We met at the airport, Adeline and her massive large bag which, when on her back, hid her mane of hair; as well as Sandra, who brought a large backpack and a huge suitcase. Lucky I told them that we had booked a small compact car and so we needed to travel light (for 10 days). And because Adeline wanted to check in her backpack, we gave her our tent pegs, but she still managed to get stopped by security as she forgot to put the tent pegs of HER OWN tent in the checked bag. Great!
After a quick 3 hour flight next to a cool young blond and white-as-a-ghost icelandic kid who was showing me how to get high with Icelandic snuff (sort of a tobacco that you stick against the palate and that makes freaking scary holes in your gum…brrr), and after my teeth were chattering like crazy when they opened the door of the plane (was that really summer?) and finally, after we aquaplaned with our little Hyundai with it’s almost empty fuel tank; we finally arrived in Reykjavik totally lost. Follow Snæbraut. If you have passed Langholtsvegur, it means you have gone too far. Turn right on Kringlumýrabraut, and then on Sundlaugavegur. Oops, we’ve turned on Laugalækur rather than Laugarasvegur. We arrived at the guesthouse at 4:00am (after we drove around for 2 hours, screaming at each other), totally knackered and blaming all these impossible names to memorize and to pronounce. On the next day, we decided that we had deserved a nice sleep-in before we went for a quick visit of the Icelandic capital and check out its small hipster shops, its trendy restaurants and bars and its souvenir shops. Then, we went to get a few groceries for the following days. The program: visit of the Golden Circle, which is a must see combo of cool things to visit, which includes the well know sights like the Þingvellir National Park (pronounce it Thingvellir), Geysir and the Gulfoss Falls. The adventure starts here!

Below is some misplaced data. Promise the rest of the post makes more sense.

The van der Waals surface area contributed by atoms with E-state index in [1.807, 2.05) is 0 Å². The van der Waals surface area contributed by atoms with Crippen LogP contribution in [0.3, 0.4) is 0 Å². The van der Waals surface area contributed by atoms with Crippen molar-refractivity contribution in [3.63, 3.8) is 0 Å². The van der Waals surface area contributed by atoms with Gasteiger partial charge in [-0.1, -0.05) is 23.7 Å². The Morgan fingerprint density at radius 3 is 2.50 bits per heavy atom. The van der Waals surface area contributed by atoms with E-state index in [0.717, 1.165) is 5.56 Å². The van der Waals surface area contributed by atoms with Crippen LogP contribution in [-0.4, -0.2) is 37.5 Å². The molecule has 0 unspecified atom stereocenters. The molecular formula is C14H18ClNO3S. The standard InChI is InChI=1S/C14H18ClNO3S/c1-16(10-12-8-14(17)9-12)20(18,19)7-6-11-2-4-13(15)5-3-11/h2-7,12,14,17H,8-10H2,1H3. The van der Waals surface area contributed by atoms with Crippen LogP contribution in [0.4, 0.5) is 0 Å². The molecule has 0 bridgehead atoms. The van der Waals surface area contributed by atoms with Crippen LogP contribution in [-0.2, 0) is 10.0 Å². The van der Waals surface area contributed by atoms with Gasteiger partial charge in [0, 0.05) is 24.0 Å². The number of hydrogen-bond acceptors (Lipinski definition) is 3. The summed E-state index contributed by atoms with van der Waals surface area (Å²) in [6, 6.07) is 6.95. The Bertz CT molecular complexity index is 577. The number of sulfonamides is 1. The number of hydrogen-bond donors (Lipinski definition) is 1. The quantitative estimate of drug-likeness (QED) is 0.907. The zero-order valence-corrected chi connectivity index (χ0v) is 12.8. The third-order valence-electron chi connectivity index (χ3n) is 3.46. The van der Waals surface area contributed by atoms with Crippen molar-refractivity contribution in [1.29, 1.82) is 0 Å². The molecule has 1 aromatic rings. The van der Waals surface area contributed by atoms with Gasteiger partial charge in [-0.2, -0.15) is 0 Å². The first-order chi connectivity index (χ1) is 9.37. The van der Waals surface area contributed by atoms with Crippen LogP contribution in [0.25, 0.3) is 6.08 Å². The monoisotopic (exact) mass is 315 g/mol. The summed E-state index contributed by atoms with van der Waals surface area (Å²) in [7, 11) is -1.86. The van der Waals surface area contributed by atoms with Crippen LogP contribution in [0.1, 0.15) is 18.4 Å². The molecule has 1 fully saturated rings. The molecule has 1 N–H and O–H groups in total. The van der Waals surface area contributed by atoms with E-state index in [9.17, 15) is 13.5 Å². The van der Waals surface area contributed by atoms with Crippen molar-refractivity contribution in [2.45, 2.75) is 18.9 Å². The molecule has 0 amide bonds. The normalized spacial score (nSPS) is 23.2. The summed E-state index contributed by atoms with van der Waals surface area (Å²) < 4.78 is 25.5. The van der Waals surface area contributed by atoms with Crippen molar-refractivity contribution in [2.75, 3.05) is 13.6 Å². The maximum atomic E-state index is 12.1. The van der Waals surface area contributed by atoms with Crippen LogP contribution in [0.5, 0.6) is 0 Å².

We got lost one more time when we had to leave the city. But let’s not talk about it! We just needed to exit a little bit the city to see a succession of gorgeous landscapes: lush valleys, really impressive geological fissures, a few waterfalls and ducks everywhere! Þingvellir is the only Iceland site part of the Unesco Heritage list and is actually a really important place in Icelandic history. This place was indeed chosen to gather the parliament at the end of the Viking era and it is also here that Iceland’s independance has been signed back in 1944. But on top of that, we can touch the American AND European tectonic plates!
Then, we continued our way to Geysir, a suuuuuper mega touristy site where you can get geysers exploding right in ya face!!! It was impossible to miss the place because of all the cars and buses of tourists already there, but especially because of the rotten egg smell that floated in the air. In Reykjavik, the hot water already didn’t smell that nice (and then you get paranoia and think it will stick to your skin, haha) but there, it was pretty deadly! There were a lot of little pools filled up with boiling water scattered all around the site that would only make some *blop* sounds, but a bit further, you could see a big pool with people all around, fingers on the shutter, ready to snap away at the pressure building under the water. They were waiting for the grand finale explosion. It was really impressive as you could see the power underneath the earth. We could see the pool filling up little by little, the water starting to get agitated and paff! It exploded on average every 4 minutes and it went really high! Everyone ran away pretty quickly when it started bucketing and we all started to walk in thick mud.
Already feeling like explorers, we sailed away to the famous Gullfoss falls. A waterfall that we had all seen everywhere on postcards, photo albums, everywhere! And obviously, it was packed with tourists but we understood why. It was CRAZY! Big snap on our face! Our eyes couldn’t take it all in! The canyon in the background was sublime and the fall itself was ridiculously powerful. It is really hard to realise the immensity of the falls in the pictures but the Gullfoss falls measure 32 metres high and 70 metres wide. Niagara falls (which I think is so not impressive – even less with all that crap and light shit built next to the falls), is cat pee compare to Gullfoss.
We went camping in Vik with Black Sheep who decided to sulk the whole time after she realised that all guesthouses and hotels were fully booked. However, it was freezing cold that night, against this big rock, on the sea shore. The sun was still here at 4am.